2.     September began last Tuesday and meteorological autumn in the Northern Hemisphere starts this month. Farmers traditionally begin the harvest, schools come into session, and the workday, as we noted, becomes a little more serious. Labor Day anticipates the seasonal transition and brings to mind Adam Smith who famously observed (with the examples of the butcher, the brewer, and the baker) that civilization requires specialization of work, although two millennia earlier Hippocrates made a similar recognition that medical practice requires specialization. In the Hippocratic world that first particular brand of work happened to be urology, manifested back then as lithotomy – the cutting for (bladder) stone. Were Hippocrates to visit us today at UMMG in a time machine, the only specialty he would recognize out of the hundred plus areas of practice would be urology – the single specialty he deferred to “specialists of that art.” The knowhow involved with cystolithotomy was rightly described as an art, just as the practice of medicine today is often still called an art. Artists go even further back in time: cave-dwelling paintings, long before Hippocrates, prove visual artists were among the earliest branches of the human labor force.

 

3.    Sept Heures

We previously have commented on the beautiful monthly panels illustrated by the Limbourg brothers in a book of prayers called The Très Riches Heures du Duc de Berry. Brothers Herman, Paul, and Johan were Dutch miniature painters from the city of Nijmegen active in early 15th century in Europe. Like Diego Rivera, closer to our time, the brothers travelled to the best sponsors who could commission their art. In 1416 the artists and the Duke of Berry died abruptly (likely from a plague pandemic) and their ambitious Très Riches Heures was completed by others. The September panel, shown above, features a harvest with 5 people picking grapes, while a man and pregnant woman seem to be supervising (the managers?). The grapes are placed in baskets, transferred to mules, then moved to oxen carts. Presumably the actual wine-making processes took place within the castle walls along with other trades and crafts. A fair degree of work specialization was evident at the Castle of Saumur there in the France’s Anjou wine region. Worker productivity was of immediate concern to the Duke or whoever was in charge of the castle, with carrot and stick as the time-honored means of motivation.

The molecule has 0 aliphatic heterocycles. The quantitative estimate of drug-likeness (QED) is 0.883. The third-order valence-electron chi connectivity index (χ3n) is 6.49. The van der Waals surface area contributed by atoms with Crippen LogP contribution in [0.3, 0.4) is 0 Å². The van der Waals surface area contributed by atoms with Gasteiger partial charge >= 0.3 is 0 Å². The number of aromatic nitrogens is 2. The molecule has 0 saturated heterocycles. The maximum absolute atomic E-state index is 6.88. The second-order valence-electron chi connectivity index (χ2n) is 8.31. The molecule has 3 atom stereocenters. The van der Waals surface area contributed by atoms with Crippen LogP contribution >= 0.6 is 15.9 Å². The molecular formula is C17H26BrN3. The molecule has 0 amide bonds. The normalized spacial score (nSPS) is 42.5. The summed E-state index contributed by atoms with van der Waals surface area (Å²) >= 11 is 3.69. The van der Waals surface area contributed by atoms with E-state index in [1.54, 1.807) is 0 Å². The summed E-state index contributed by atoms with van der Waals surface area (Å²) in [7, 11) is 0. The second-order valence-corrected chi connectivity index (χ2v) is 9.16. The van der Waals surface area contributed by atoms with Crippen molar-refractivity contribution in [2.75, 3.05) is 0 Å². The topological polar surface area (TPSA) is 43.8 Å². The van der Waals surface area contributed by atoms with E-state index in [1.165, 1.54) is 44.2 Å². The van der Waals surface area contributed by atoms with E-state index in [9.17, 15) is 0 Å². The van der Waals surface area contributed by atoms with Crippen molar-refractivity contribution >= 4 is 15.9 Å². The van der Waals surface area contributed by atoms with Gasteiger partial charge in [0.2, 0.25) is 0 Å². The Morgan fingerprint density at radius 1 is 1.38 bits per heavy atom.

Feb 1848

[February Revolution in Paris at l’Hôtel de Ville. HFE Philippoteaux at Carnavalet Museum]

It was over 500 years later in France before the rights of workers achieved their due attention. The head rolling of the French Revolution was evidence of the disequilibrium between workers and those in charge of them, but it was not until 1864 that French workers obtained a legislated right to strike and in 1866 the right to organize. Louis-Napoleon Bonaparte, nephew of his namesake, was the force behind these workers’ rights. His big moment had come in 1848 when the February French Revolution (an aftershock of the big one in 1789) allowed him to change places in exile in England with the deposed King Louis Philippe who had lost the trust of the citizens. Louis-Napoleon then became France’s first president by popular vote in February, 1848. When his term of office ended in 1852 and he found a second term blocked by the Constitution and Parliament, Louis-Napoleon conveniently organized a coup d’etait, re-naming himself Napoleon III and reigning as Emperor until 1870 (coincidentally wrapping up that term on this calendar day – September 4).

Napoleon III

[Napoleon III by A. Cabanet. At Musée du Second Empire. Compiègne]